A Very White Global Aging, Future of Work Debate

Discussions over the economic consequences of aging populations ignore places where there aren't

Publisher’s Riff

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Current discourse over what’s been termed as “The Future of Work” typically channels worries about how much technological advancements such as Artificial Intelligence (AI), robotics and automation will take over the planet. Many experts worry about mass economic disruption and the displacement of workers. One aspect of that discussion is what the world might look like with automation and AI proliferating as populations age. As humans get older, how will economies grow? Will there be fewer jobs, yet more people living as robots and automated systems take on more lift?

What’s scaring observers are trends like these (from Pew Research) …

Global fertility is falling as the world is aging

Much of this is angst over declining birthrates where the powerful and most influential global economies are - in the U.S., Europe and Asia. Standards of living have improved so dramatically over the past century that people are living longer, along with a dramatically decreased agrarian imperative whereby households don’t need as many children to work farms and fields as before. For most Western observers, the aging future is spooky due to the way this map looks …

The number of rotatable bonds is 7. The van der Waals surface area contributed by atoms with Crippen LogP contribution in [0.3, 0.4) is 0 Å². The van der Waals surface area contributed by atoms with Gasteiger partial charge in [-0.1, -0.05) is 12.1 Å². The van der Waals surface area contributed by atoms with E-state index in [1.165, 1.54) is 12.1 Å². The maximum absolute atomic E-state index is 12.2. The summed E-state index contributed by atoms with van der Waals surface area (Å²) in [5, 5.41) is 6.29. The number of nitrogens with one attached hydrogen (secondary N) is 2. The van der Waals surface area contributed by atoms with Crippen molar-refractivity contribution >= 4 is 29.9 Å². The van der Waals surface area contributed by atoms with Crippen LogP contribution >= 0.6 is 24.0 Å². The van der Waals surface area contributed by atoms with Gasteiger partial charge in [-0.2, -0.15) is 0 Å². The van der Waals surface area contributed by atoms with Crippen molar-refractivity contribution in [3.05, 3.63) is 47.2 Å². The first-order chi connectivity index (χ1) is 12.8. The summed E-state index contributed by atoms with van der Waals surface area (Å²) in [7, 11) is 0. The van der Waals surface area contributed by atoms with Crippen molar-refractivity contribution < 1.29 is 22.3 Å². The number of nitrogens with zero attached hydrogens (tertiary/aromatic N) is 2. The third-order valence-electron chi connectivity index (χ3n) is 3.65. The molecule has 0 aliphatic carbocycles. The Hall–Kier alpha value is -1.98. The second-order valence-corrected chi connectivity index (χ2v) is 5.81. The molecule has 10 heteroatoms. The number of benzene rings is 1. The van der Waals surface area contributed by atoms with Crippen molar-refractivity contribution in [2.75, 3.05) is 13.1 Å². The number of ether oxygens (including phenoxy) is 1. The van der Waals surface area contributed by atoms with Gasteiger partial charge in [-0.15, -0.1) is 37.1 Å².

per Axios, another major mainstream publication that’s freaking out with headlines like these ….

But, as birth rates decline and populations age throughout the U.S., Europe and Asia, we see populations still on the upswing in places such as Africa when comparing …

Population growth in Africa is projected to remain strong throughout this century

So, if we’re truly having a holistic and “global” conversation about world aging, why fret so much if population growth in the world’s second largest continent remains that strong, along with population throughout Southern Asia still remaining decent? There is also talk about how key industries will be faced with labor shortages as much as ….

… according to LinkedIn Business. But, if we’re really trying to find a solution to that, why should governments and industries worry so much about labor shortages when you still have large pockets of the world producing younger populations? Theoretically, as a planet, economies can simply find opportunity tapping skills and talent - in a mutually beneficial way - in the places where there are younger people.

Some of the worry is rational: places where populations will continue to grow in population size are also places with smaller or less productive economies. It’s one thing to have more babies, but do you have an economy that can sustain them? For some countries, that’s not the case.

But, in terms of much of the discussion, one can’t help but sniff out a racial fear component - or, increased anxiety over the fact that the world will have fewer White people and many more Black people. That anxiety has, in many ways, become a driver of dangerous white nationalism surging in the U.S. and Europe, as well as defensive and downright racist immigration policy that also negates the value of an immigrant workforce. Societies and governments on the African continent have much work to do in expanding their economies and leveraging the impending population shift.